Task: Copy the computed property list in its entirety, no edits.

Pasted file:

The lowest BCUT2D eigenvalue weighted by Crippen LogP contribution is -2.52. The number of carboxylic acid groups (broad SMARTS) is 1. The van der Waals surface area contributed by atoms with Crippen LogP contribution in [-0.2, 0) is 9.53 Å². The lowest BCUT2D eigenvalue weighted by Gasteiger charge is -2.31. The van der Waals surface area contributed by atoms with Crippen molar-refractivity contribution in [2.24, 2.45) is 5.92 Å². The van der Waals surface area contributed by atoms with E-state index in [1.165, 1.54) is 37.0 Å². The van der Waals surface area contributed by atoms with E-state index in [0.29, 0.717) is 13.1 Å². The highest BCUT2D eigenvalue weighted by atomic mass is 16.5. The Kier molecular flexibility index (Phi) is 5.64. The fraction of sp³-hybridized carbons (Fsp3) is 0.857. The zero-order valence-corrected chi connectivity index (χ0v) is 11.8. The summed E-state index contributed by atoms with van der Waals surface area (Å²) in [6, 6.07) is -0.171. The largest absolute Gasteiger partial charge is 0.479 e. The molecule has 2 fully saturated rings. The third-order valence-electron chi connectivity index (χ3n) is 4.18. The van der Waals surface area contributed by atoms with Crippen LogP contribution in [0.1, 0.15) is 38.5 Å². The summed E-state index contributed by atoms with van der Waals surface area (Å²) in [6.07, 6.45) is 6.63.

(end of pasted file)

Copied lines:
The lowest BCUT2D eigenvalue weighted by Crippen LogP contribution is -2.52. The number of carboxylic acid groups (broad SMARTS) is 1. The van der Waals surface area contributed by atoms with Crippen LogP contribution in [-0.2, 0) is 9.53 Å². The lowest BCUT2D eigenvalue weighted by Gasteiger charge is -2.31. The van der Waals surface area contributed by atoms with Crippen molar-refractivity contribution in [2.24, 2.45) is 5.92 Å². The van der Waals surface area contributed by atoms with E-state index in [1.165, 1.54) is 37.0 Å². The van der Waals surface area contributed by atoms with E-state index in [0.29, 0.717) is 13.1 Å². The highest BCUT2D eigenvalue weighted by atomic mass is 16.5. The Kier molecular flexibility index (Phi) is 5.64. The fraction of sp³-hybridized carbons (Fsp3) is 0.857. The zero-order valence-corrected chi connectivity index (χ0v) is 11.8. The summed E-state index contributed by atoms with van der Waals surface area (Å²) in [6, 6.07) is -0.171. The largest absolute Gasteiger partial charge is 0.479 e. The molecule has 2 fully saturated rings. The third-order valence-electron chi connectivity index (χ3n) is 4.18. The van der Waals surface area contributed by atoms with Crippen LogP contribution in [0.1, 0.15) is 38.5 Å². The summed E-state index contributed by atoms with van der Waals surface area (Å²) in [6.07, 6.45) is 6.63.